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August 2011 Archive for Ask an Agronomist

RSS By: Farm Journal Agronomists, Farm Journal

Have your agronomic questions answered by a Farm Journal agronomist. E-mail us directly at TestPlots@FarmJournal.com, and we’ll respond on this blog to provide an interactive dialogue.

What Causes Corn Leaves To Turn Purple?

Aug 30, 2011

Question: The corn in this area (southern MN) looks very good, but I have noticed some plants have developed purple leaves on the mid to upper portions of the plant. What is this? And should I be concerned about it for next year’s corn?

 
Answer: I would say you may be observing the result of a phosphorus deficiency in your corn. If severe enough, you will see spiraling of the corn kernel rows occur. Along with the potential for a phosphorus deficit in your corn, bear in mind that nearly anything that restricts root growth has the potential to cause corn leaves to purple.  I would be concerned about identifying the exact cause of the purpling so you know exactly what you’re dealing with and can take some actions to prevent it next year, if need be. Soil and tissue tests would be a good investment for you to consider.
 
Soil pH is key to phosphorus availability because if soil pH is too high or too low, the nutrient will not be available to the plant
 
Pest injury becomes evident above ground as areas of yellow and stunted plants develop. Sometimes purpling of the leaves indicates a phosphorus deficiency, along with browning of the leaf tips and edges.
 

Do You Have Soybean Aphids?

Aug 23, 2011

If you have late-planted soybeans, be on the lookout for aphids, according to Ron Hammond, Ohio State University Extension entomologist. The following article, developed by Jennifer Stewart of Purdue University, offers more insights about this pest and what you can do to protect your soybean crop now.

Late-planted soybeans mean aphids in August
Because farmers across the Corn Belt planted crops later than normal this season, scouting for soybean aphids might seem later than normal, according to one Ohio State University Extension entomologist. Even so, the aphids' appearance is right on schedule, agronomically speaking.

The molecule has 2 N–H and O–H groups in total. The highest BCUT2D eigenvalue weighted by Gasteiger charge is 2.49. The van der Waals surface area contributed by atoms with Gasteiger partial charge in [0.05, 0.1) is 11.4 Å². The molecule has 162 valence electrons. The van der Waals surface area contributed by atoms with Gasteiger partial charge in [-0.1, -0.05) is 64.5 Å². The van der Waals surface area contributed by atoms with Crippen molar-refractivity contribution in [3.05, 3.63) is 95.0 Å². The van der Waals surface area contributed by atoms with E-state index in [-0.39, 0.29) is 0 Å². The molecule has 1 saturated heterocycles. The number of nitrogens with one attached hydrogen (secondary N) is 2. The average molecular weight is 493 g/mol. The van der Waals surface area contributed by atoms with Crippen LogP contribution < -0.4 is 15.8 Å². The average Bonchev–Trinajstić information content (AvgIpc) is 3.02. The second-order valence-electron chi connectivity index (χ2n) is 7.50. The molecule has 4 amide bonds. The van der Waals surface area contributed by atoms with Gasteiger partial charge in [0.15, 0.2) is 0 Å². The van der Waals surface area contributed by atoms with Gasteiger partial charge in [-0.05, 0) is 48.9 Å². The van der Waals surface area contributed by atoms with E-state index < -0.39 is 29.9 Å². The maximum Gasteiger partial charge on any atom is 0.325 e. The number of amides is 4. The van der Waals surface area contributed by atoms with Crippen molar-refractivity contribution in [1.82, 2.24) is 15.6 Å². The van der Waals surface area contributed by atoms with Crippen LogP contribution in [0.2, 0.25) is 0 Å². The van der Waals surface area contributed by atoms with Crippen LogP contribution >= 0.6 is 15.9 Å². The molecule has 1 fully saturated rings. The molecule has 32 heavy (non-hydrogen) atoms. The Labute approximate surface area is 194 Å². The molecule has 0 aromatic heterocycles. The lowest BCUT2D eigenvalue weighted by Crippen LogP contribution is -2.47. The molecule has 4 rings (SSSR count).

"We're just hitting the late R4, or early R5 stages of soybean development, and we now have soybean aphids building up in Northern Ohio," said Ron Hammond, OSU Extension entomologist and professor in the Department of Entomology. "We're seeing some fields sprayed for soybean aphids, which would normally be considered pretty late, but because of how late the beans are, this is actually the time we should see aphid activity."
Hammond said the corn crop has reached the stage where insect damage is not as much of a concern, while soybeans are still very much susceptible -- most notably from aphid feeding.
Extension researchers and educators recommend farmers consider spraying for soybean aphids when a field averages 250 aphids per plant. Hammond notes that figure is a field average, not merely a count of 250 aphids on any given plant in a field.
"This is the threshold for spraying," he said, "but the population that really concerns us in terms of injury to the plant is 750 aphids per plant or above."
He said the conservative insect count used in the recommendation is to ensure fields do not experience actual economic injury to the crop.
In terms of pod-feeding insect injury, Hammond's attention is also focused on the second generation of bean leaf beetles.
"The last of the second generation is starting to come out," he said. "There are going to be so many soybean fields that are still green when the second generation comes out, they should really disperse themselves. That means we'll either have very few fields at risk because we'll see low concentrations of insects in any given field, or we'll have a lot of fields at risk because the fields are staying green longer."
The biggest advice Hammond offered to farmers is to continue scouting their fields as August wanes to keep abreast of aphid or bean leaf beetle feeding.
"Growers should scout their fields and take those insect counts so they can make good decisions," he said. "Soybeans are later than normal, so they could be susceptible, and we need to keep on top of our scouting."
 

Where Can I Learn To Calibrate A Yield Monitor?

Aug 19, 2011

Question: Where can I find out how to calibrate a yield monitor?

Answer: A calibrated yield monitor is unbeatable. It’s one of the most valuable tools for a farmer. In 2010, farmers were reporting 100 bu. swings through the field, and we can’t have that when we’re calibrating. The following article was written by Robert Nielsen, Extension corn specialist at Purdue University, and provides a detailed overview of the value of yield monitors and how to calibrate one.
 
Yield Monitor Calibration: Garbage In, Garbage Out
Grain yield monitors have been in vogue for more than 10 years and can provide valuable spatial yield information to growers. Yield monitors offer a visual diversion from the boredom of harvest. They provide a source of historical yield records more detailed than that offered by elevator weigh tickets. They provide a viable alternative to weigh wagons or farm scales for measuring yields in on-farm research trials. When connected to a DGPS receiver, yield monitors generate a source of geo-referenced yield data that can enable growers to document the extent of spatial yield variability within fields.